A Guatemalan woman has been reunited with her 7-year-old son after she sued the US government.
The woman, Beata Mariana de Jesus Mejia-Mejia, was separated from her son Darwin shortly after they were taken into custody at the US–Mexico border, according to the lawsuit filed earlier this week in federal court in Washington, DC; they have been separated for a month.
De Jesus Mejia-Mejia was released on bond while her asylum case is pending and sued to regain custody of her child, who has been held at a facility in Phoenix. She was reunited with her son at Baltimore-Washington International airport in the early hours of Friday morning.
A judge scheduled a hearing for Thursday afternoon on an emergency motion filed by de Jesus Mejia-Mejia's lawyers seeking immediate intervention by the court, but Justice Department lawyer Sarah Fabian told the judge that they planned to release Darwin later in the afternoon, likely making the emergency motion moot. The judge agreed to put the motion on hold until the government confirmed Darwin's release.
Darwin is expected to arrive in Washington, DC, on Thursday night and be reunited with his mother. De Jesus Mejia-Mejia has been staying with friends and family in Austin since her release, according to her representatives, but she traveled to Washington for Thursday's hearing.
De Jesus Mejia-Mejia gave a brief statement in Spanish to reporters outside the courthouse.
"All I want is to be with my son," de Jesus Mejia-Mejia said through an interpreter. "I want to see him. I appreciate very much the attorneys and their help. I appreciate all of the help. I just want to be with my son."
De Jesus Mejia-Mejia plans to fly back to Austin with Darwin, Mike Donovan, CEO of Nexus Services, told reporters outside the courthouse. Nexus Services is the parent company of immigration bond provider Libre by Nexus, which helped de Jesus Mejia-Mejia make bond, and Nexus Services has been funding her lawsuit. (Libre by Nexus is suing BuzzFeed News.)
Donovan said that Nexus Services had authorized funding for a class action lawsuit seeking relief for other separated families, with de Jesus Mejia-Mejia serving as a lead class representative. He did not provide a firm date for when that case would be filed, saying it could come in the following weeks.
"Let's hope that the government understands that detaining Darwin away from his mother is not only unjust, but detaining thousand upon thousands of children from their mothers and fathers is likewise unjust," Donovan said. "And it is time to put this chapter, this very dark and sad and sick and disgusting chapter in this part of American history, behind us."
The American Civil Liberties Union is pursuing a proposed class action in federal court in California challenging the separation of families while in immigration detention. The judge in that case scheduled a hearing for Friday to discuss the significance of the executive order that President Donald Trump signed this week that addresses border separations.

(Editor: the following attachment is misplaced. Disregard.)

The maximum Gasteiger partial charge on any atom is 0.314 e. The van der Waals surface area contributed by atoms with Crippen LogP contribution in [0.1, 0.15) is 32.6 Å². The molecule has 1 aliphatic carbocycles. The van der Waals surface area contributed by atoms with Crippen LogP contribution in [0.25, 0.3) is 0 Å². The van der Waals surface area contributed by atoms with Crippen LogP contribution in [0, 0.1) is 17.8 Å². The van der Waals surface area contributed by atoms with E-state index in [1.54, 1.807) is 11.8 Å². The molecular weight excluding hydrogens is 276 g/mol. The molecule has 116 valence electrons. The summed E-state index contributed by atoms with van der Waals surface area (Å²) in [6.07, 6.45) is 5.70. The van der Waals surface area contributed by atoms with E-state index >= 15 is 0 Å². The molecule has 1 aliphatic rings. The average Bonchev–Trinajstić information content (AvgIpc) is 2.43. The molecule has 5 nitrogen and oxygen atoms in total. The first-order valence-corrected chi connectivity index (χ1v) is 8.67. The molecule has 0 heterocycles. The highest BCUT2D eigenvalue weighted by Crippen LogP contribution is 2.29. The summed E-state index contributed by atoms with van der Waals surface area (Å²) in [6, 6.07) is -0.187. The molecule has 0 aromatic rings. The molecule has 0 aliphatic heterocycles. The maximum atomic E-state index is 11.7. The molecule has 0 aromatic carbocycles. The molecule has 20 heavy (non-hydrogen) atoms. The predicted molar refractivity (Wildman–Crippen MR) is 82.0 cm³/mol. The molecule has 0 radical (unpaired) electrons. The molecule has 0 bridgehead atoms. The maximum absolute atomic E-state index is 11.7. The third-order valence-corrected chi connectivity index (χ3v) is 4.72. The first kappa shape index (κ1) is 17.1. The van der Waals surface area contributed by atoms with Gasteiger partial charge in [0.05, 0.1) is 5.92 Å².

In the days since de Jesus Mejia-Mejia filed suit, Donovan said the government flip-flopped on whether they would release Darwin, initially saying on Wednesday that he would be released — Donovan said they bought a plane ticket — but then reversing course and saying he would not be released, prompting the lawyers to go forward with Thursday's hearing.
According to the lawsuit, de Jesus Mejia-Mejia and her son crossed the US–Mexico border on May 19, arriving in Arizona; they did not enter the country through an official port of entry. When they were approached by border agents, de Jesus Mejia-Mejia says she told them she was seeking protection from the US government because of "severe violence and threats of death" she and her son had experienced in Guatemala, including from her husband. Sessions earlier this month issued a decision restricting immigration judges from granting asylum to victims of domestic violence; it was not immediately clear how this could affect de Jesus Mejia-Mejia's case.
The two were held together at first, but several days they later they were separated. De Jesus Mejia-Mejia was not indicted on criminal charges and made bond after she passed her initial credible fear hearing with an asylum official. She said she was not told why they were separated, and struggled to get information about Darwin's location and status. According to Donovan, Darwin was held at a facility managed by Southwest Key Programs, a nonprofit that contracts with the federal government to provide housing facilities for immigrant children.
De Jesus Mejia-Mejia's lawyer Mario Williams told US District Judge Paul Friedman that they had not decided if they would continue to pursue the current lawsuit once Darwin is returned. Friedman expressed support for Darwin's release.
"I hope this all happens," Friedman told the lawyers.